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Understanding delivery at the server level

When you send a mailing, the response tracking that begins is actually happening at two distinct levels: the server where your recipient's inbox is hosted and managed, and the inbox itself.

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On the Response page, you can view the following types of mailings: In progress, Active autoresponders and Completed. In the options menu to the right of the mailing's name, choose View this mailing's response.

Emails sent, received, in progress and bounced all happen at the server level when we receive certain codes (and messages to go with them) back from the receiving servers. Beyond that initial level of tracking, the receiving servers control much of what happens from there. They decide whether to deliver emails immediately on to recipients or to run them through a filtering program of some sort. And, like any server network, they occasionally experience problems like too much traffic, viruses or overflowing inboxes.

Emails sent

the number of emails we attempted to send

Each mailing you send takes just a few minutes to prepare before heading out the door. During this brief window of time (often just a few seconds), your mailing will display as building on the "In progress" tab of the Response page. If you've waited a few minutes and still don't see your mailing listed under the "In progress" section, it may not have gone out. Check in with us to be sure before attempting to send again.

If you selected a group of 1,000 people to send your mailing to, then your sent total should eventually be 1,000. Remember that we're only going to attempt to reach the Active members of an audience group, not members in Error or Opt out status, and that your totals for sent, received and bounced may take up to 30 hours to fully tabulate. That's because we're continuing to try to reach people over a period of hours if the first several attempts fail. Once your mailing has completed, the response will display on the Completed tab of the Response page.

Emails delivered

the number of emails that were successfully delivered to servers on the other end

When an email is delivered, the server that receives it provides us with a response code. The codes tell us if the email was successfully accepted, rejected because of a network or inbox problem or bounced back because the email was deemed unfamiliar or unwanted. There is a standard set of response codes, and most servers are good about using those codes in the right way. At that point, we're relying on the server to finish the delivery job and pass the email on to its intended recipient.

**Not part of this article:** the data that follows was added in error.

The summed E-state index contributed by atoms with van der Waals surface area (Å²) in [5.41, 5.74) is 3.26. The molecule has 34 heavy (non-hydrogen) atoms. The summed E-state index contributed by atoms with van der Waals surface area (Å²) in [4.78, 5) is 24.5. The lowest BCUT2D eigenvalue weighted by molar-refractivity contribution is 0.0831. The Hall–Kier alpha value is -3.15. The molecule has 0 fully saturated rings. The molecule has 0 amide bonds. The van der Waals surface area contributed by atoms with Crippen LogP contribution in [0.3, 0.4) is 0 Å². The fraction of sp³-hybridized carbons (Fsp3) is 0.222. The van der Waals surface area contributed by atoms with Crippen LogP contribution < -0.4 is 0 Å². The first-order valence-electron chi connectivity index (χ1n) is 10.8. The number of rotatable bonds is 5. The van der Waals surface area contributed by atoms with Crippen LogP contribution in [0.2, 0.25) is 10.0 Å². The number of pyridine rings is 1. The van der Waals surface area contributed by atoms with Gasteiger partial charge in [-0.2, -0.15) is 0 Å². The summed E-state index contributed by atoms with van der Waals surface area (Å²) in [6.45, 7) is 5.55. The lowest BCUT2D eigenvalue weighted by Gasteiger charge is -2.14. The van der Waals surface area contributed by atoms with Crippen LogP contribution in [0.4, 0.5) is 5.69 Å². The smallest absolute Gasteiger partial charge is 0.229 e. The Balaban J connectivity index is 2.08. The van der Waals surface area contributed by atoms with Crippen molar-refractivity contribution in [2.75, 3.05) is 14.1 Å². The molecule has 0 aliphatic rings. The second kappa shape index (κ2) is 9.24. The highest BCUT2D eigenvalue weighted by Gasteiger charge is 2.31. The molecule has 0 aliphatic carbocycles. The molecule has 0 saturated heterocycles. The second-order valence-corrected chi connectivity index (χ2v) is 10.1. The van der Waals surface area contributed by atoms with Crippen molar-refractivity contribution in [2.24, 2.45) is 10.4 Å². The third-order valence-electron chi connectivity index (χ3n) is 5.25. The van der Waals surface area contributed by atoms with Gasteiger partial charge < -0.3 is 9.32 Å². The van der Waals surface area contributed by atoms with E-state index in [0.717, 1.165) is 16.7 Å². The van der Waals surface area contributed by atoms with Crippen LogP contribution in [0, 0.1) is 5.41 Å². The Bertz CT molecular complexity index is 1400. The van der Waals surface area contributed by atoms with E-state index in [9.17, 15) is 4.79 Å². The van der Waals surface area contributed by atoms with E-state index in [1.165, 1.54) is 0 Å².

For that reason, it's entirely possible for an email to be received by the server but never reach a recipient's inbox. Because many servers and networks incorporate filters to help decide which emails get delivered and which do not, it's important to closely monitor things like bounces and other response metrics and to make sure you're adhering to our very high standards of permission-based email marketing.

Emails in progress

the number of emails currently in line to be sent or retried

You may see emails in progress for up to 30 hours, as we make follow-up delivery attempts every 30 minutes to addresses whose servers may have been busy, down or unresponsive on our first try.

Any email addresses still bouncing after four attempts will be marked as a soft bounce, and your mailing's delivery will be complete. An address that soft bounces will remain an active contact in your audience unless it soft bounces four consecutive times, when it will be moved to Error status and not included in future send-offs.

Bounces

emails that were kicked back as undeliverable by the receiving server

Before an email can reach someone's inbox, it has to be accepted by the host server. Bounces occur when the SMTP transaction between our mail server and your recipient’s mail server fails.

The error codes given at the time of might be standardized at each organization, but they can be quite different from provider to provider.

There are two main categories for bounces:

  1. Soft bounce (a three-digit response code starting with a 4) – A temporary failure due to an outage, full mailbox or other issue that should resolve itself. Soft bounces are considered temporary, so delivery is reattempted over a 30-hour period before giving up on reaching the receiving server. This can happen for four mailings in a row before we will move the address from Active to Error.
  2. Hard bounce (a three-digit response code starting with a 5) – A permanent obstruction to email delivery, such as a nonexistent email address, a block due to a content or the server is rejecting your email as junk mail. Hard bounces are deemed invalid and moved to Error status. They won't be emailed to again unless you re-activate them.

If you feel an email address is inaccurately displayed as an error or notice a delivery problem with an ISP, please reach out before reactivating that address or taking action to resolve a delivery problem. We’ll gladly investigate the Error status of any recipient or group of recipients and help restore addresses for you, and we'll work directly with ISPs and blacklists to resolve sending issues quickly.

For reference, we've compiled error code help documentation by ISP/company. We don't manage or monitor these sites, but they can be helpful if you're trying to track down the reason for a bounce:

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Last modified
09:30, 25 Apr 2017

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